What was meant to be a swansong for our primary school national examinations is fast turning into a farce of epic proportions to the point of its fairness and credibility getting questioned.
Usually, these seasons that follow release of national examination results every year are often punctuated with celebrations by the top performers and their relatives and teachers. These are the times the nation is treated to heart-warming stories of newly minted heroes who braved difficult learning environments to emerge tops. There are also the typically lofty ambitions, so innocently mouthed by the exceptional ones in their rare moments of fame. This year though, a dark cloud of protests hangs ominously over the results. Even those who got decent grades and their results have no known errors are in some sort of suspended animation.
From the murmurs, it appears as if diligence was sacrificed at the altar of fast release of the examinations. That some individuals figured out that it was better to unveil the results in the shortest times possible than to keenly pay attention to the process to preserve the sanctity of results.
Actually, this is a huge, missed opportunity for the nation. Considering that the shift from the current national examinations system is imminent, it would have been a good time to reflect on the long journey that we have come with them. The good old days when such announcements of results was an annual national moment, right after Christmas. There was no live ceremony, just a news flash on the radio that got everyone excited. Candidates who had sat the examination, especially those who expected favourable prospects, would begin ambling towards their former schools to meet their outcomes.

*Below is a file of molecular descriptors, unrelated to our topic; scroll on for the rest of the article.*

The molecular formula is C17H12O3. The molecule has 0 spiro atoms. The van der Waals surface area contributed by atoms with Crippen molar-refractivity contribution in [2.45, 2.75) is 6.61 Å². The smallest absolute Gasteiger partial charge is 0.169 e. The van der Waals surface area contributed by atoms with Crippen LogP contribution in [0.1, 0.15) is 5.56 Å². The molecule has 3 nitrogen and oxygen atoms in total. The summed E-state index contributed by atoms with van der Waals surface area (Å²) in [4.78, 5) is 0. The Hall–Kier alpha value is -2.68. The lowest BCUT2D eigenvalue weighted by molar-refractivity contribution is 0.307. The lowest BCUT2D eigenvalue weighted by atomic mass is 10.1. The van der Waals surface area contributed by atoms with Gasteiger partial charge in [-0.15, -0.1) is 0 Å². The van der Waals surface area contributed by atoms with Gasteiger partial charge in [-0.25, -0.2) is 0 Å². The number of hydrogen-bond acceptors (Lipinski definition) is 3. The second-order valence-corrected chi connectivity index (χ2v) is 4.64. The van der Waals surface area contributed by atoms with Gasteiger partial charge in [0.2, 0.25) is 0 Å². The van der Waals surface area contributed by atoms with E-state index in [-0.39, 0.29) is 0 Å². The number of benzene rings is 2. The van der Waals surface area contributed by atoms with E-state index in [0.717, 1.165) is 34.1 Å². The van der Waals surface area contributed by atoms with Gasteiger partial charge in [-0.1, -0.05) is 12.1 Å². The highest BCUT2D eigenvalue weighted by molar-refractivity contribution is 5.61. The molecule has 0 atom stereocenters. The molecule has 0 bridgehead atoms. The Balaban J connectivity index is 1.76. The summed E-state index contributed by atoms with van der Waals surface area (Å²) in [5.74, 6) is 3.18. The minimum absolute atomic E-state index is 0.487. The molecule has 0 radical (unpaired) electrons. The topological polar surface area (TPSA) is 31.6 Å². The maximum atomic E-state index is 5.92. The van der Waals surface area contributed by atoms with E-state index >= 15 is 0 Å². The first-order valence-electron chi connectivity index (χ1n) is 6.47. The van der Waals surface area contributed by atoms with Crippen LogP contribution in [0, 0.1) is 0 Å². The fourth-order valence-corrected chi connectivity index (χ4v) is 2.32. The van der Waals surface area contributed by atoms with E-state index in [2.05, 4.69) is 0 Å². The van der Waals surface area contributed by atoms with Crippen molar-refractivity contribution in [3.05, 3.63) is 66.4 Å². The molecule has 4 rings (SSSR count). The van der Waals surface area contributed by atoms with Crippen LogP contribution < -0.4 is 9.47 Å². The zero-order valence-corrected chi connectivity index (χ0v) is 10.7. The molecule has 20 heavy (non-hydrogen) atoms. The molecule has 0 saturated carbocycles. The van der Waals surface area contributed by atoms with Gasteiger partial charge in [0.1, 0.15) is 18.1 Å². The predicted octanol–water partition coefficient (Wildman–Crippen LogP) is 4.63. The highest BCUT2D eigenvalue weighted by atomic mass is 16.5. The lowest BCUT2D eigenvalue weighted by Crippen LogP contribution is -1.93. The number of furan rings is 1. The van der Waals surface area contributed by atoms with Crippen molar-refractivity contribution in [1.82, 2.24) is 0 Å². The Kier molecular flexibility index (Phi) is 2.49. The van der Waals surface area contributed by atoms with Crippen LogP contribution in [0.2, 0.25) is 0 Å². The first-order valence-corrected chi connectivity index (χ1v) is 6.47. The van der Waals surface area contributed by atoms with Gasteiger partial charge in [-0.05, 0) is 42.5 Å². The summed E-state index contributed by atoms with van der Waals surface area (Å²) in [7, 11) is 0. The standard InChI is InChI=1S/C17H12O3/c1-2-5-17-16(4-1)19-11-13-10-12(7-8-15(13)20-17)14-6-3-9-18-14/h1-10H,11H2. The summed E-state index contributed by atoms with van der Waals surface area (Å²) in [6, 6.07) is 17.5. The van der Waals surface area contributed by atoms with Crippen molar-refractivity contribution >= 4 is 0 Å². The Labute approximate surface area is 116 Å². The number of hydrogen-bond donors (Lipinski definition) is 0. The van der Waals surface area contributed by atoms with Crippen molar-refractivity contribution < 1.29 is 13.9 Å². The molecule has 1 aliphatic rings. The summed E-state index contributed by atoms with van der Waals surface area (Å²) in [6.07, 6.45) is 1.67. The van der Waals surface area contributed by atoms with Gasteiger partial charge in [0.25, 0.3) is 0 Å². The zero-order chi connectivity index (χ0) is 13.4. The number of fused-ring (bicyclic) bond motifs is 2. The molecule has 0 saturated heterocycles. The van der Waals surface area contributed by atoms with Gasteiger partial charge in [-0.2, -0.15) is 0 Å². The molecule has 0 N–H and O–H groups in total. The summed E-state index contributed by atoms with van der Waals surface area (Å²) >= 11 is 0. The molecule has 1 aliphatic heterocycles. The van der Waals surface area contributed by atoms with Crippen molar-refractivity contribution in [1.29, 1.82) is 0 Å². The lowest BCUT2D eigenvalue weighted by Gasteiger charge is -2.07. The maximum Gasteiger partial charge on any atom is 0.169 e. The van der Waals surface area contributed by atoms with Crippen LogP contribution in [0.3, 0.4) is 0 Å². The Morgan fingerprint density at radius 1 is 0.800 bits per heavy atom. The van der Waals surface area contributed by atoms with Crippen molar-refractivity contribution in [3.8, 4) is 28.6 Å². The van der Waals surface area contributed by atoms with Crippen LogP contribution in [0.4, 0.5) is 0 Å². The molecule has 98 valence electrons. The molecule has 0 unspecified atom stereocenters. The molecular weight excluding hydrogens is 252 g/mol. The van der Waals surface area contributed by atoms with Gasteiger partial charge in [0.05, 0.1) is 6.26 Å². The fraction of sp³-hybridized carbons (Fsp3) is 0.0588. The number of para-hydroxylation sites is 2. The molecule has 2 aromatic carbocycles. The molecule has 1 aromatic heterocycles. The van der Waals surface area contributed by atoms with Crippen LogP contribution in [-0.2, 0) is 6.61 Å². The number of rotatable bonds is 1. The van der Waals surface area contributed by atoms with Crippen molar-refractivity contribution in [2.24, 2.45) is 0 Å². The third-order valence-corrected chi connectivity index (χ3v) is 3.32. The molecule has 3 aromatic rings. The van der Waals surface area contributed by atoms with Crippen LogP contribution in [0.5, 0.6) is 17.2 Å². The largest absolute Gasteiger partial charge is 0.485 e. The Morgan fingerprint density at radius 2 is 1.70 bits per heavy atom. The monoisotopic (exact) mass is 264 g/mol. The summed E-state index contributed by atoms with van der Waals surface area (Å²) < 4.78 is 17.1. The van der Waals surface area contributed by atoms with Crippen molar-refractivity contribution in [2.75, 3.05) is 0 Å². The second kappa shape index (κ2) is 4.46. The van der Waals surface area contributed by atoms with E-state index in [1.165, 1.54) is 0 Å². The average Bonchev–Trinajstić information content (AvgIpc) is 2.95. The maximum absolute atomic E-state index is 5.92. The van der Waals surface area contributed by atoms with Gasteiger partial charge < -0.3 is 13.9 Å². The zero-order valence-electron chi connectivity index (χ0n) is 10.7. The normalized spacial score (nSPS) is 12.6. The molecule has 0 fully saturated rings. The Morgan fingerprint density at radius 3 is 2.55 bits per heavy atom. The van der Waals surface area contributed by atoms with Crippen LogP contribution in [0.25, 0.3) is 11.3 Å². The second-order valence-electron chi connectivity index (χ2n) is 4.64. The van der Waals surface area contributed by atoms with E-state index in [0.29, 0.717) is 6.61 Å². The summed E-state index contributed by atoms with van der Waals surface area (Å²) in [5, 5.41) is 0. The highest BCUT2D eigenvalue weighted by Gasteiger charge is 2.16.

In the meantime, headteachers would be jumping onto buses to the district headquarters to pick the list of their candidates’ results, make a copy and pin it on the noticeboard. Then there would be a melee, everyone trying to check the rankings. For several days after, this would be the staple of village gossip – whose child had delivered a stellar result and whose was leading from the bottom. Then there was the opportunity to get famous by landing a spot on the top 100 ranking that was published in the newspapers.
Over time, things have changed. Results come out only a few days from the time examinations are sat. Getting results is almost instant via text message and thankfully, it a lot more discreet compared to the times it was splashed on the noticeboard, unless one chooses to screenshot and broadcast to the world.
From all this, when we thought that technology would make things better and more efficient, we seem to be failing in the most basic bits. Or is it that such errors have only been magnified by technology that has made it easy for disappointments to spiral and to snowball into a mega-crisis?
The unfortunate point is that by not tightening quality control for the learners’ single most important event is the same as toying with their futures. Some say that handling results is something we have perennially struggled with, if disputed election outcomes are anything to go by, but for examinations, there is a lot more riding on them. It is these examinations that determine the school that one goes to and also influence how their lives eventually pan out.